Forbes, Duncan

, a very eminent Scottish lawyer, was born at Culloden, in the county of Inverness, in 1685, and educated in the university of Edinburgh, whence he removed to Utrecht, and afterwards to Paris, where he studied the civil law. He returned, in 1710, to Scotland, and was called to the bar in the court of session. His abilities as an advocate were soon noticed, and he obtained great practice. In 1717, he was appointed solicitor-general of Scotland. In 1722, he was returned member for the county of Inverness; and in 1725, was promoted to the dignity of lord-advocate. He was further advanced in 1742, to be lord-president of the court of session, in which high station he acted with such integrity, that he was esteemed and honoured by his country. During the rebellion in 1745 and 6, he used the utmost of his power to oppose the pretender, and mortgaged his estate to support the government. With great reason he applied to the ministry for a repayment of those expences which he had incurred by his loyalty, and their refusal, undoubtedly a stain on the history of the times, is said to have operated so strongly upon his mind, as to produce a fever, of which he died in 1747, at the age of 62. His writings were chiefly on theological subjects, without any reference to his profession; they are, 1. “Thoughts on Religion.” 2. “A Letter to a Bishop.” 3. “Reflections on Incredulity,1750, in 2 vols. 12mo. Father Houbigant translated the two former of these works into French, but they were not greatly admired in that country; the solidity of the Scottish lawyer could not be expected to suit with the vivacity of French reasoners. | Duncan Forbes of Culloden, says a recent biographer, was in all respects one of the most eminent men of his time. His learning was extensive and profound, reaching even to the oriental languages; and he had that acuteness and subtlety of parts, which is peculiarly fitted for the nice discriminations of the law; but which was always regulated in him by the prevailing principles of his nature, probity, candour, and a strong sense of the beauty of virtue and moral excellence. In the eloquence of the bar, he outshone all his contemporaries; for he united to great knowledge of jurisprudence, a quickness of comprehension that discovered to him at once the strong ground of argument which he was to press, or the weakness of the doctrine he wished to assail. When raised to the presidency of the court, the vigour of his intellect, his patience in the hearing of causes, his promptitude in the dispatch of business, the dignity, of his deportment, and above all, the known probity and integrity of his mind, gave the highest weight to the decisions of that tribunal over which he presided.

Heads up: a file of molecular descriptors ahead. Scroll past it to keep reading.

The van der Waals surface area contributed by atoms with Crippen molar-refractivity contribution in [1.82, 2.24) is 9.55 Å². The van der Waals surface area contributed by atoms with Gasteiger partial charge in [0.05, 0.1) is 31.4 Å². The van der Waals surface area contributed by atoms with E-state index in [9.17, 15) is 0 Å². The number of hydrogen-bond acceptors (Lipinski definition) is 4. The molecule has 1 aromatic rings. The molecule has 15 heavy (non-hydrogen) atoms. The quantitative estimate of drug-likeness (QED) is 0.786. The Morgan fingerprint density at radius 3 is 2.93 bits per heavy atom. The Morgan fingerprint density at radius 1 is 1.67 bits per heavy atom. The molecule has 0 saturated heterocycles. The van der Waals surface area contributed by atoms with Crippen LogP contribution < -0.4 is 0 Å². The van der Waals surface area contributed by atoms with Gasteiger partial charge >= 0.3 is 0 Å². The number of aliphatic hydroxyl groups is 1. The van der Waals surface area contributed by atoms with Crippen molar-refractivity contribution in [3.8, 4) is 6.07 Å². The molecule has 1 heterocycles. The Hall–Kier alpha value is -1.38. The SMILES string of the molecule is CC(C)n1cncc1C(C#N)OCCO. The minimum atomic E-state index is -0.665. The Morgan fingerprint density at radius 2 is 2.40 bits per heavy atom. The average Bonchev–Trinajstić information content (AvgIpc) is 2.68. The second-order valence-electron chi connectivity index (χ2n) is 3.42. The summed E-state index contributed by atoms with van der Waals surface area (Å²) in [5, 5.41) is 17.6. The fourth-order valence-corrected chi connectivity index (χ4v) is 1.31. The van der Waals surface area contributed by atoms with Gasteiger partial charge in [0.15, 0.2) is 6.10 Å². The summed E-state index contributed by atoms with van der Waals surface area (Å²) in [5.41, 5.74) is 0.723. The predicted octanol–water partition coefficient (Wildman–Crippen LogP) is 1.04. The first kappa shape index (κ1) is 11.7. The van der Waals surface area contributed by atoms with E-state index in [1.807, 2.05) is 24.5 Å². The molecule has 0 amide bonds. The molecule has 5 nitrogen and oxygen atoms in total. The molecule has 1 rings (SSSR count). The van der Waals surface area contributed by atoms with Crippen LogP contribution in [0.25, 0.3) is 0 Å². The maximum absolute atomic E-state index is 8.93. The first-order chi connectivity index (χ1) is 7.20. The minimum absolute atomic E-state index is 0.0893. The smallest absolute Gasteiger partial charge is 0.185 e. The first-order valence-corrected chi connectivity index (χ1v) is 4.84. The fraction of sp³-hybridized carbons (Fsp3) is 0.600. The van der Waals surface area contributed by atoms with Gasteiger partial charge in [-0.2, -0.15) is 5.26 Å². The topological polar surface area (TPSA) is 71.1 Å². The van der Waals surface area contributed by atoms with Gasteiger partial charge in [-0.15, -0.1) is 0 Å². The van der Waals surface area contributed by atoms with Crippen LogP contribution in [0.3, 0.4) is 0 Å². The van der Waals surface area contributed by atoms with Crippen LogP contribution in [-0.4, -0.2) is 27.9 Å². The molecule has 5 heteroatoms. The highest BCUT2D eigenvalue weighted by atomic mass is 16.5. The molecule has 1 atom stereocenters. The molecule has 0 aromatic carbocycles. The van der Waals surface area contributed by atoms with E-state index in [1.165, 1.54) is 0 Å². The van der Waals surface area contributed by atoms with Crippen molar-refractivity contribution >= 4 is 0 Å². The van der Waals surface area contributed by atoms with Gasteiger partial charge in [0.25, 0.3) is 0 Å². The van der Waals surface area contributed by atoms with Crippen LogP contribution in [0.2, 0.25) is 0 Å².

Of his religious sentiments this biographer, the late lord Woodhouselee, speaks with less approbation. He allows that his piety was fervent and habitual, but seems to refer it to warmth of heart, and feelings naturally ardent, and that all this co-operating with a lively imagination, led him to become an admirer and disciple of the Hutchinsonian scheme of theology; and he adds that he had not enough of physical science to detect the absurdities with which the scheme of his favourite author abounds. It does not appear, however, that he adopted the whole scheme of Hutchinson, or that he was more absurd in what he did adopt than bishop Home, Parkhurst, and some other men of equal talents and celebrity. Warburton in one of his “Letters” lately published, after recommending the lord president’s “Reflections on Incredulity,” which was a posthumous work, adds, “It is a little jewel. I knew and venerated the man; one of the greatest that ever Scotland bred, both as a judge, a patriot, and a Christian.1


Preceding edition of this Dict. Wood heuselee’s Life of Kamee.